Since I was 12 I’ve had an unappealing, didactic distrust of people with the extreme will to live. My father’s parents were Holocaust survivors, and in grade school I received the de rigueur exposure to the horror—visiting geriatric men and women with numbers tattooed on their arms, completing assigned reading like The Diary of Anne Frank and Night. But the more information I received, the less sympathy the survivors elicited from me. Each time we clapped for the old Hungarian lady who spoke about Dachau, each time Elie Wiesel threw another anonymous anecdote of betrayal onto a page, I eyed it askance, thinking What did you do that you’re not talking about? I had the gut instinct that these were villains masquerading as victims who, solely by virtue of surviving (very likely by any means necessary), felt that they had earned the right to be heroes, their basic, animal self-interest dressed up with glorified phrases like “triumph of the human spirit.”
I wondered if anyone had alerted Hitler that in the event that the final solution didn’t pan out, only the handful of Jews who actually fulfilled the stereotype of the Judenscheisse (because every group has a few) would remain to carry on the Jewish race—conniving, indestructible, taking and taking. My grandparents were not excluded from this suspicion. The same year, during a family dinner conversation about Terri Schiavo, my father made the serious request that should he fall into a vegetative state, he would like for us to keep him on life support indefinitely. Today he and I are estranged for a number of other reasons that are all somehow the same reason.
Before Breaking Bad—the fifth season of the show, about a schoolteacher-turned-cancer-patient-turned-meth cook, premieres Sunday on AMC—the tragedy (and black comedy) inherent in the idea of people intentionally making villainous choices without the promise of redemption was pretty foreign. Even in The Sopranos, Tony and company had simply normalized the violent culture they’d grown up with. American viewers are largely uncomfortable with this sort of ambiguity, which is the reason why you’ll see a disproportionate number of widowed single mothers rather than divorceés in your average romantic comedy. If a man up and died on her, it makes her a more “likable” and “sympathetic” heroine than a character who actively made the choice to marry the wrong person.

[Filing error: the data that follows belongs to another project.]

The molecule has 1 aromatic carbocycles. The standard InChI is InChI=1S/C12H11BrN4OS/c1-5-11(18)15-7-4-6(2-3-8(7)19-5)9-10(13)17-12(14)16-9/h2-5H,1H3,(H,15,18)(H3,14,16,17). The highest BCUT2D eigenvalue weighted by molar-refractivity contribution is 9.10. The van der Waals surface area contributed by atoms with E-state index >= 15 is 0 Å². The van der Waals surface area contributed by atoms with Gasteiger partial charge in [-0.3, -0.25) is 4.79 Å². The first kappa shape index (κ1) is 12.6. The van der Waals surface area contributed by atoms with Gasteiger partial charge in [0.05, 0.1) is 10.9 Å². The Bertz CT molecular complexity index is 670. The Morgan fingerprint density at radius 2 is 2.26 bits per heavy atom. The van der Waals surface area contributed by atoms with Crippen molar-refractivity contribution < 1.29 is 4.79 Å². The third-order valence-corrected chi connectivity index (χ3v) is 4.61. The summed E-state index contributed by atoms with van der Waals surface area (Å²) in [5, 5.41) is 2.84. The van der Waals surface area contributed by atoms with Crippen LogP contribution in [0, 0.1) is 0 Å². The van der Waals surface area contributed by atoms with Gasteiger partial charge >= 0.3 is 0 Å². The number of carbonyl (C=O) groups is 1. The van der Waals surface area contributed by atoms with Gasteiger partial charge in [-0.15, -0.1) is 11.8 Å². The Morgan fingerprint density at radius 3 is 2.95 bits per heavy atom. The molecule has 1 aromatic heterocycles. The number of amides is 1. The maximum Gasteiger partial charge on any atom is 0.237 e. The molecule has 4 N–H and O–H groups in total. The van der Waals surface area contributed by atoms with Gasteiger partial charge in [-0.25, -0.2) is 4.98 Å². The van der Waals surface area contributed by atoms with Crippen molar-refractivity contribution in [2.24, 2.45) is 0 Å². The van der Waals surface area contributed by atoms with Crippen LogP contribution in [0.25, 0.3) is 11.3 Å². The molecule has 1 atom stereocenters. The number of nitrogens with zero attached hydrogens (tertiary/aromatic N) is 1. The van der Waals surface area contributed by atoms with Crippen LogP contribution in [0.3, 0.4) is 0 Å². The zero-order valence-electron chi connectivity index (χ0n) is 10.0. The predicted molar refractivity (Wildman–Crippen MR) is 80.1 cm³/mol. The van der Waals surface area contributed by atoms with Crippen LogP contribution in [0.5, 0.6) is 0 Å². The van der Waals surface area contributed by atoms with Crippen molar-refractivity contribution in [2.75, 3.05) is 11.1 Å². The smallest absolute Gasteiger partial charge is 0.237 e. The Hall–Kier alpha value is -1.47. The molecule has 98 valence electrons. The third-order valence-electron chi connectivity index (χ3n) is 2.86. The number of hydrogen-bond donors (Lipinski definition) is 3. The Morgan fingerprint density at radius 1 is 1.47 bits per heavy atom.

In all the critical discussion of the show, it is surprising how infrequently the main character’s cancer is referenced anymore, probably because Walt’s disease has gone so far beyond its first-season gimmick that it feels irrelevant. But it isn’t, of course, since nothing is in the version of Albuquerque made by Vince Gilligan, the show’s creator. If you have ever had cancer, or been kitty corner to cancer, you know there is a lot of waiting and pleasantries and HMO negotiation and the same bad jokes (and some good ones; my aunt who had a double mastectomy recently offered me the use of her $2,000 silicon falsies for a date). When you tell someone a relative has cancer, their immediate response is never shock but often, “Oh, my [insert X loved one here] had cancer” as if this knowledge is a comfort of some kind. Walter White looks this one-size-fits-all mortality square in the face, and his first instinct is to swim against its current: